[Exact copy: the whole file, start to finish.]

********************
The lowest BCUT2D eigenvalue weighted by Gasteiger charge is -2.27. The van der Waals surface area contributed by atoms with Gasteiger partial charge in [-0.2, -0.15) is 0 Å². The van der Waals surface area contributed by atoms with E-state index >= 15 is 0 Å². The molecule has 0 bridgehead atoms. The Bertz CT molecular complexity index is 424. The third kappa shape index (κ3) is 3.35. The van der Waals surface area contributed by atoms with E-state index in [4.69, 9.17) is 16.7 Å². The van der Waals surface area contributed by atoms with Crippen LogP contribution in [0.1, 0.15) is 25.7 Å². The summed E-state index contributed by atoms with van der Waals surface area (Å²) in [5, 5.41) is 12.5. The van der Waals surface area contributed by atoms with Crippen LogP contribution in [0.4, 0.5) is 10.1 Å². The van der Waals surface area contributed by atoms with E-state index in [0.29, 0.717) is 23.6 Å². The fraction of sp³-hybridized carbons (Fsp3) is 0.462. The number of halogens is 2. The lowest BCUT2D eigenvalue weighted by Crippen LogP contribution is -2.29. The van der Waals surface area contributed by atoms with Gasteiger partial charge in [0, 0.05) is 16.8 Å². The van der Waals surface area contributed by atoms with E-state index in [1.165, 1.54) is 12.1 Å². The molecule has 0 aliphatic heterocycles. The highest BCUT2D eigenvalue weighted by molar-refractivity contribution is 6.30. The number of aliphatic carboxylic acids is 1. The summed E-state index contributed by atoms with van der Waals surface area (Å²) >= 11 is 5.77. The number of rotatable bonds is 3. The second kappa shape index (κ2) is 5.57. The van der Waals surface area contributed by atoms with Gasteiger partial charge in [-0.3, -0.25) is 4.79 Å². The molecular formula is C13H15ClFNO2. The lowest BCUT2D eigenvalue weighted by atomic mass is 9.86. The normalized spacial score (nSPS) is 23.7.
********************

The lowest BCUT2D eigenvalue weighted by Gasteiger charge is -2.27. The van der Waals surface area contributed by atoms with Gasteiger partial charge in [-0.2, -0.15) is 0 Å². The van der Waals surface area contributed by atoms with E-state index >= 15 is 0 Å². The molecule has 0 bridgehead atoms. The Bertz CT molecular complexity index is 424. The third kappa shape index (κ3) is 3.35. The van der Waals surface area contributed by atoms with E-state index in [4.69, 9.17) is 16.7 Å². The van der Waals surface area contributed by atoms with Crippen LogP contribution in [0.1, 0.15) is 25.7 Å². The summed E-state index contributed by atoms with van der Waals surface area (Å²) in [5, 5.41) is 12.5. The van der Waals surface area contributed by atoms with Crippen LogP contribution in [0.4, 0.5) is 10.1 Å². The van der Waals surface area contributed by atoms with E-state index in [0.29, 0.717) is 23.6 Å². The fraction of sp³-hybridized carbons (Fsp3) is 0.462. The number of halogens is 2. The lowest BCUT2D eigenvalue weighted by Crippen LogP contribution is -2.29. The van der Waals surface area contributed by atoms with Gasteiger partial charge in [0, 0.05) is 16.8 Å². The van der Waals surface area contributed by atoms with E-state index in [1.165, 1.54) is 12.1 Å². The molecule has 0 aliphatic heterocycles. The highest BCUT2D eigenvalue weighted by molar-refractivity contribution is 6.30. The number of aliphatic carboxylic acids is 1. The summed E-state index contributed by atoms with van der Waals surface area (Å²) >= 11 is 5.77. The number of rotatable bonds is 3. The second kappa shape index (κ2) is 5.57. The van der Waals surface area contributed by atoms with Gasteiger partial charge in [-0.3, -0.25) is 4.79 Å². The molecular formula is C13H15ClFNO2. The lowest BCUT2D eigenvalue weighted by atomic mass is 9.86. The normalized spacial score (nSPS) is 23.7.